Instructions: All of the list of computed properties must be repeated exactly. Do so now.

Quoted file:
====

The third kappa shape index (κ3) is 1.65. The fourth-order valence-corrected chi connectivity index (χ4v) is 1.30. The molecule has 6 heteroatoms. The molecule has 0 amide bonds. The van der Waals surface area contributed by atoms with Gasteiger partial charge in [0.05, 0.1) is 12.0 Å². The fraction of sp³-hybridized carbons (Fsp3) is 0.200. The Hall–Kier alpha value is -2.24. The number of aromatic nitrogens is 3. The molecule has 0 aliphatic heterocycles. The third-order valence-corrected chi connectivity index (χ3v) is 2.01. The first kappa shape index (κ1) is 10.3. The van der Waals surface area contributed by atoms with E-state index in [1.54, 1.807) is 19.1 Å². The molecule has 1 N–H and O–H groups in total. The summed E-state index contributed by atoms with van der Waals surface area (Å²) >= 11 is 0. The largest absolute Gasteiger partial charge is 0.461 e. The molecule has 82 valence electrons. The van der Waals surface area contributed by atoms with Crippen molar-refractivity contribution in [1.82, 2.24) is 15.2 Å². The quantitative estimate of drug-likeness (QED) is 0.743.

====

The third kappa shape index (κ3) is 1.65. The fourth-order valence-corrected chi connectivity index (χ4v) is 1.30. The molecule has 6 heteroatoms. The molecule has 0 amide bonds. The van der Waals surface area contributed by atoms with Gasteiger partial charge in [0.05, 0.1) is 12.0 Å². The fraction of sp³-hybridized carbons (Fsp3) is 0.200. The Hall–Kier alpha value is -2.24. The number of aromatic nitrogens is 3. The molecule has 0 aliphatic heterocycles. The third-order valence-corrected chi connectivity index (χ3v) is 2.01. The first kappa shape index (κ1) is 10.3. The van der Waals surface area contributed by atoms with E-state index in [1.54, 1.807) is 19.1 Å². The molecule has 1 N–H and O–H groups in total. The summed E-state index contributed by atoms with van der Waals surface area (Å²) >= 11 is 0. The largest absolute Gasteiger partial charge is 0.461 e. The molecule has 82 valence electrons. The van der Waals surface area contributed by atoms with Crippen molar-refractivity contribution in [1.82, 2.24) is 15.2 Å². The quantitative estimate of drug-likeness (QED) is 0.743.